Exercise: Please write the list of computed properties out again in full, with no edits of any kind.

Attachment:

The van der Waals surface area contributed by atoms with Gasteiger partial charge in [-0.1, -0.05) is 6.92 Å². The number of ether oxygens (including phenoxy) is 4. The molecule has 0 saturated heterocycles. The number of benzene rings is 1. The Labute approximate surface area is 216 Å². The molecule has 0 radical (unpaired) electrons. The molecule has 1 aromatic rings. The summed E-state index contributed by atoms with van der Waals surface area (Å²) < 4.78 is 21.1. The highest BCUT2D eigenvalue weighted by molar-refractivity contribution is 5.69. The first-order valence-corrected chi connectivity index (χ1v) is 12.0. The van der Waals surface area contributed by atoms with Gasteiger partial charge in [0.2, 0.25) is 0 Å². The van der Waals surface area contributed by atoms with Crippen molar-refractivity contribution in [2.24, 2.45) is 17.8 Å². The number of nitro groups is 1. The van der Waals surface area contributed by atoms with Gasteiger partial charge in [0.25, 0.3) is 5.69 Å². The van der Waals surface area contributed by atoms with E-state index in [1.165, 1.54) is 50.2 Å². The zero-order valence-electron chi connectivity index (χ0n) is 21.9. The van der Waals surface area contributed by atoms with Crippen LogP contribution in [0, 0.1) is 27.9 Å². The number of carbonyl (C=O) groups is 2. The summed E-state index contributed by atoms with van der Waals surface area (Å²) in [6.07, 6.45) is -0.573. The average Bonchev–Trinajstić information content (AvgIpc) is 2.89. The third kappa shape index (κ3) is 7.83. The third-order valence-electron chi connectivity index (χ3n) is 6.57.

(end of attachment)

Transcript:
The van der Waals surface area contributed by atoms with Gasteiger partial charge in [-0.1, -0.05) is 6.92 Å². The number of ether oxygens (including phenoxy) is 4. The molecule has 0 saturated heterocycles. The number of benzene rings is 1. The Labute approximate surface area is 216 Å². The molecule has 0 radical (unpaired) electrons. The molecule has 1 aromatic rings. The summed E-state index contributed by atoms with van der Waals surface area (Å²) < 4.78 is 21.1. The highest BCUT2D eigenvalue weighted by molar-refractivity contribution is 5.69. The first-order valence-corrected chi connectivity index (χ1v) is 12.0. The van der Waals surface area contributed by atoms with Gasteiger partial charge in [0.2, 0.25) is 0 Å². The van der Waals surface area contributed by atoms with Crippen molar-refractivity contribution in [2.24, 2.45) is 17.8 Å². The number of nitro groups is 1. The van der Waals surface area contributed by atoms with Gasteiger partial charge in [0.25, 0.3) is 5.69 Å². The van der Waals surface area contributed by atoms with E-state index in [1.165, 1.54) is 50.2 Å². The zero-order valence-electron chi connectivity index (χ0n) is 21.9. The van der Waals surface area contributed by atoms with Crippen LogP contribution in [0, 0.1) is 27.9 Å². The number of carbonyl (C=O) groups is 2. The summed E-state index contributed by atoms with van der Waals surface area (Å²) in [6.07, 6.45) is -0.573. The average Bonchev–Trinajstić information content (AvgIpc) is 2.89. The third kappa shape index (κ3) is 7.83. The third-order valence-electron chi connectivity index (χ3n) is 6.57.